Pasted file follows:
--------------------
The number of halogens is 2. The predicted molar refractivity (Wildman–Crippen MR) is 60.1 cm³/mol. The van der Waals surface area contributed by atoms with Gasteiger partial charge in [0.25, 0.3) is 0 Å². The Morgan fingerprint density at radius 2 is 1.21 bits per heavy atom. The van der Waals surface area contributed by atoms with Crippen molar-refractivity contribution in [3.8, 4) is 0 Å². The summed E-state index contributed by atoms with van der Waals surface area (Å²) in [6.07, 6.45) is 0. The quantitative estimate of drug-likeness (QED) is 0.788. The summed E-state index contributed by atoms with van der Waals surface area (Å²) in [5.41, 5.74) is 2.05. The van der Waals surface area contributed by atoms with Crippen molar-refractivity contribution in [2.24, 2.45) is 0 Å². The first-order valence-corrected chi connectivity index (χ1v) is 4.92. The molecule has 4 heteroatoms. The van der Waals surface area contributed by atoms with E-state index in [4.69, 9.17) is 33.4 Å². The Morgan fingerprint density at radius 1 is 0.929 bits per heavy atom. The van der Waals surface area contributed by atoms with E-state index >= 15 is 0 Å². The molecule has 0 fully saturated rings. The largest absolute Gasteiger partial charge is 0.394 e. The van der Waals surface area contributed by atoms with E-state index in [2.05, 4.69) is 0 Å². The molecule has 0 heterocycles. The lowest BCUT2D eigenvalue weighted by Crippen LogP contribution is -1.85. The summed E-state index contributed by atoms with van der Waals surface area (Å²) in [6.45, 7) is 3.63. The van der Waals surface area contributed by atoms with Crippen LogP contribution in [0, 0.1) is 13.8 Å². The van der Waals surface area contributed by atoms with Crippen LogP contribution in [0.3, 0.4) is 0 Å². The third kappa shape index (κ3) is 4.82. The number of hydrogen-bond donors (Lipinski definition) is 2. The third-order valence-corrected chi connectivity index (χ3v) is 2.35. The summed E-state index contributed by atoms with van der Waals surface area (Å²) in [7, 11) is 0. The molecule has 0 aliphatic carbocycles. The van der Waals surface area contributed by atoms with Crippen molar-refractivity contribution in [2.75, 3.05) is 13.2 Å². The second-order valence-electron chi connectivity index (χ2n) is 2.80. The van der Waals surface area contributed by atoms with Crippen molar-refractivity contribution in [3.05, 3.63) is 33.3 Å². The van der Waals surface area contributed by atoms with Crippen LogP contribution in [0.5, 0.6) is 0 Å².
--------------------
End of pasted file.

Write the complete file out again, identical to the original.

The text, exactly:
The number of halogens is 2. The predicted molar refractivity (Wildman–Crippen MR) is 60.1 cm³/mol. The van der Waals surface area contributed by atoms with Gasteiger partial charge in [0.25, 0.3) is 0 Å². The Morgan fingerprint density at radius 2 is 1.21 bits per heavy atom. The van der Waals surface area contributed by atoms with Crippen molar-refractivity contribution in [3.8, 4) is 0 Å². The summed E-state index contributed by atoms with van der Waals surface area (Å²) in [6.07, 6.45) is 0. The quantitative estimate of drug-likeness (QED) is 0.788. The summed E-state index contributed by atoms with van der Waals surface area (Å²) in [5.41, 5.74) is 2.05. The van der Waals surface area contributed by atoms with Crippen molar-refractivity contribution in [2.24, 2.45) is 0 Å². The first-order valence-corrected chi connectivity index (χ1v) is 4.92. The molecule has 4 heteroatoms. The van der Waals surface area contributed by atoms with E-state index in [4.69, 9.17) is 33.4 Å². The Morgan fingerprint density at radius 1 is 0.929 bits per heavy atom. The van der Waals surface area contributed by atoms with E-state index >= 15 is 0 Å². The molecule has 0 fully saturated rings. The largest absolute Gasteiger partial charge is 0.394 e. The van der Waals surface area contributed by atoms with E-state index in [2.05, 4.69) is 0 Å². The molecule has 0 heterocycles. The lowest BCUT2D eigenvalue weighted by Crippen LogP contribution is -1.85. The summed E-state index contributed by atoms with van der Waals surface area (Å²) in [6.45, 7) is 3.63. The van der Waals surface area contributed by atoms with Crippen LogP contribution in [0, 0.1) is 13.8 Å². The van der Waals surface area contributed by atoms with Crippen LogP contribution in [0.3, 0.4) is 0 Å². The third kappa shape index (κ3) is 4.82. The number of hydrogen-bond donors (Lipinski definition) is 2. The third-order valence-corrected chi connectivity index (χ3v) is 2.35. The summed E-state index contributed by atoms with van der Waals surface area (Å²) in [7, 11) is 0. The molecule has 0 aliphatic carbocycles. The van der Waals surface area contributed by atoms with Crippen molar-refractivity contribution in [2.75, 3.05) is 13.2 Å². The second-order valence-electron chi connectivity index (χ2n) is 2.80. The van der Waals surface area contributed by atoms with Crippen molar-refractivity contribution in [3.05, 3.63) is 33.3 Å². The van der Waals surface area contributed by atoms with Crippen LogP contribution in [0.5, 0.6) is 0 Å².